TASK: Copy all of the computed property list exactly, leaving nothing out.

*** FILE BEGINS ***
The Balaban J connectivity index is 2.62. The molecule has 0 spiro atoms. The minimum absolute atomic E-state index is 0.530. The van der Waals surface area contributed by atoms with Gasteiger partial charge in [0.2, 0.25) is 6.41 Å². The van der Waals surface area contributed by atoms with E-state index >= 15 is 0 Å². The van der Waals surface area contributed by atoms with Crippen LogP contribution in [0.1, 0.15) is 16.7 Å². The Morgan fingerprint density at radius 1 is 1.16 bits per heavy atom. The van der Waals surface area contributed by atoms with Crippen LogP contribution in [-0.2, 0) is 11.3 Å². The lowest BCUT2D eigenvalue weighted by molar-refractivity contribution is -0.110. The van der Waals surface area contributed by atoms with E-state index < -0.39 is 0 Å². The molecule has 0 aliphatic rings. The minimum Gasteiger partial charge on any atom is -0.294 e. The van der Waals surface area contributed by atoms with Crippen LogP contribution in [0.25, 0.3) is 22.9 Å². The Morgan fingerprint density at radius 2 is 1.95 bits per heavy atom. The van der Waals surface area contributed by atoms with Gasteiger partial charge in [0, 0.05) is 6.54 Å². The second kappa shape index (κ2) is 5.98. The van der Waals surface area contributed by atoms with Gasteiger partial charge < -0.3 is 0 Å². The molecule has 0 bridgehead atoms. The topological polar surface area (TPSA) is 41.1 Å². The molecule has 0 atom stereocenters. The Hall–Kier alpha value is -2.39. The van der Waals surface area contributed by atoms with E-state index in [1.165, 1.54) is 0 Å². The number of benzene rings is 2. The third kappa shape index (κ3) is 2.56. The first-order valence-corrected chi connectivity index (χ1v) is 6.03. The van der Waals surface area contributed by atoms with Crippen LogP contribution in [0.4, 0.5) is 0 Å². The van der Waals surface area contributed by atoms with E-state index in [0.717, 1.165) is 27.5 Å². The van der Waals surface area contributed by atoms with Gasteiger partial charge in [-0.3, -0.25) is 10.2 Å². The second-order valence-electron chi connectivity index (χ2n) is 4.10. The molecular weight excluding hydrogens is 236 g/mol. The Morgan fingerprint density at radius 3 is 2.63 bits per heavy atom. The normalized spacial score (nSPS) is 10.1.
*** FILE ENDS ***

The Balaban J connectivity index is 2.62. The molecule has 0 spiro atoms. The minimum absolute atomic E-state index is 0.530. The van der Waals surface area contributed by atoms with Gasteiger partial charge in [0.2, 0.25) is 6.41 Å². The van der Waals surface area contributed by atoms with E-state index >= 15 is 0 Å². The van der Waals surface area contributed by atoms with Crippen LogP contribution in [0.1, 0.15) is 16.7 Å². The Morgan fingerprint density at radius 1 is 1.16 bits per heavy atom. The van der Waals surface area contributed by atoms with Crippen LogP contribution in [-0.2, 0) is 11.3 Å². The lowest BCUT2D eigenvalue weighted by molar-refractivity contribution is -0.110. The van der Waals surface area contributed by atoms with E-state index < -0.39 is 0 Å². The molecule has 0 aliphatic rings. The minimum Gasteiger partial charge on any atom is -0.294 e. The van der Waals surface area contributed by atoms with Crippen LogP contribution in [0.25, 0.3) is 22.9 Å². The Morgan fingerprint density at radius 2 is 1.95 bits per heavy atom. The van der Waals surface area contributed by atoms with Gasteiger partial charge in [0, 0.05) is 6.54 Å². The second kappa shape index (κ2) is 5.98. The van der Waals surface area contributed by atoms with Gasteiger partial charge < -0.3 is 0 Å². The molecule has 0 bridgehead atoms. The topological polar surface area (TPSA) is 41.1 Å². The molecule has 0 atom stereocenters. The Hall–Kier alpha value is -2.39. The van der Waals surface area contributed by atoms with E-state index in [1.165, 1.54) is 0 Å². The number of benzene rings is 2. The third kappa shape index (κ3) is 2.56. The first-order valence-corrected chi connectivity index (χ1v) is 6.03. The van der Waals surface area contributed by atoms with Crippen LogP contribution in [0.4, 0.5) is 0 Å². The van der Waals surface area contributed by atoms with E-state index in [0.717, 1.165) is 27.5 Å². The van der Waals surface area contributed by atoms with Gasteiger partial charge in [-0.3, -0.25) is 10.2 Å². The second-order valence-electron chi connectivity index (χ2n) is 4.10. The molecular weight excluding hydrogens is 236 g/mol. The Morgan fingerprint density at radius 3 is 2.63 bits per heavy atom. The normalized spacial score (nSPS) is 10.1.